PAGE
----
Dealing With Finances After The Death Of A Spouse

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After the death of a loved one, adjusting is always hard. Grief can be overwhelming, and it can be hard to think about practical things at this hard time. Unfortunately, at some point, you will have to consider things like how to manage your finances after the loss of a spouse. 

Dealing with the death of a spouse is hard enough without financial struggles. Follow these tips for dealing with finances after the death of a spouse to help make the transition smoother.


Take Over The Bills

If your partner took care of any bills, take them over as soon as possible to avoid accidentally running up late payment fees. Gather all the bills and check when they’re due, and how much you’ll owe. Check your account to make sure you can afford to pay. 

If any bills were paid from your spouse’s account, these won’t be paid as the bank will have frozen the account. Update the payment details as soon as you can to make sure these bills are paid from your account. Move any accounts that were in their name to yours, and consider removing their name from anything you held jointly. 

Collect Any Death Benefits

If your partner had life insurance, collect it to help you keep the cash flow going while you straighten out the other finances. If your partner was killed in an accident, you may be able to claim compensation, which will also help. Speak to a wrongful death lawyer to see if you have a claim. 


You may be entitled to pension income too. If you’re over 60 or are under 60 with children under 16 living with you, you may also be eligible for survivor’s benefits. If your spouse was a veteran, contact the US Department of Veterans Affairs, as you may be able to claim burial expenses from them. 

Get The Death Certificate

After a death, the death must be registered with the local or state vital records office. They can then issue copies. You’ll need several copies of the death certificate to send to financial institutions, like the life insurer, credit card companies or the mortgage holder.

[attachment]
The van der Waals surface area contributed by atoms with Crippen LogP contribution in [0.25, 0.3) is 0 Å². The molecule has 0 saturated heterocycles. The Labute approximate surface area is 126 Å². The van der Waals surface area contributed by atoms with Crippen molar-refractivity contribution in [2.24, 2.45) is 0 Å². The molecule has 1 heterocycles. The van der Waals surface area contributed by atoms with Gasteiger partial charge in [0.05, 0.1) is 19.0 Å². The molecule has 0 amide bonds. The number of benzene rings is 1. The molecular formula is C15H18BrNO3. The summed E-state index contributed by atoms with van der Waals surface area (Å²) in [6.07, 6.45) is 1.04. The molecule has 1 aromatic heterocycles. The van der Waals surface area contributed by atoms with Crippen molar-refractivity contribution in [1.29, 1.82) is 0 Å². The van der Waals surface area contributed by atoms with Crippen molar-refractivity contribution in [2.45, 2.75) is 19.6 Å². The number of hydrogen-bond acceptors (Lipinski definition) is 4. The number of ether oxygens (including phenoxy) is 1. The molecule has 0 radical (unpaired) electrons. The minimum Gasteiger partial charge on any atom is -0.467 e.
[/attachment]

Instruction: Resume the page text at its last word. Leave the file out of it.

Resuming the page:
Organize Any Financial Documents

Make a list of the household’s bank accounts, brokerage accounts, retirement plans, insurance policies, loans, credit cards, and mortgages. Get the most recent statement in front of each. Armed with up to date information, you can prioritize contacting them to inform them of the death and make arrangements to put everything into your name. 

Track down copies of your joint tax returns too, as well as your marriage certificate. You’ll need these too to sort out the money. Change the title and registration documents of any cars your spouse owned into your name. 

As horrible as it is to consider, your deceased spouse could be vulnerable to identity theft. Some thieves will target those who have recently passed away. Change all personal identification numbers and passwords for bank accounts, mutual funds, computer security systems for any investments and finances and credit, debit and ATM cards. Cancel any credit cards that were held jointly and apply for new ones in your name only. 

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Don’t Make Any Big Financial Decisions

It can be tempting to make rash decisions in the aftermath of a death, such as choosing to sell your house or the family business or investing money from life insurance payouts. 

Making a choice like this while you’re emotional is never a good idea, as you won’t be thinking straight. Instead, wait a few months to make a big decision. Be wary of anyone who pushes you to invest with them. As unpleasant as it is, there are people who will prey on the recently bereaved as a way to get investors. Take any advice from friends and relatives with a pinch of salt. They mean well, but what worked well for them may not work for you. Wait until you feel clearer. 

If you weren’t previously the one who dealt with the household finances, it might be wise to find a financial adviser to help you get started with taking over handling the money. Ask your friends, your CPA or lawyer for recommendations to find someone reliable, honest and unbiased. You could also visit the websites of The National Association of Personal Financial Advisors, The Financial Planning Association and The Certified Financial Planner Board of Standards. 

If you’re now down to a single income, it’s wise to learn to manage on a smaller budget. Take a realistic look at your finances and make sure you can afford your lifestyle on your new income. Cut back on any unnecessary spending where you can and make sure your finances are in order to care for you and your family. 

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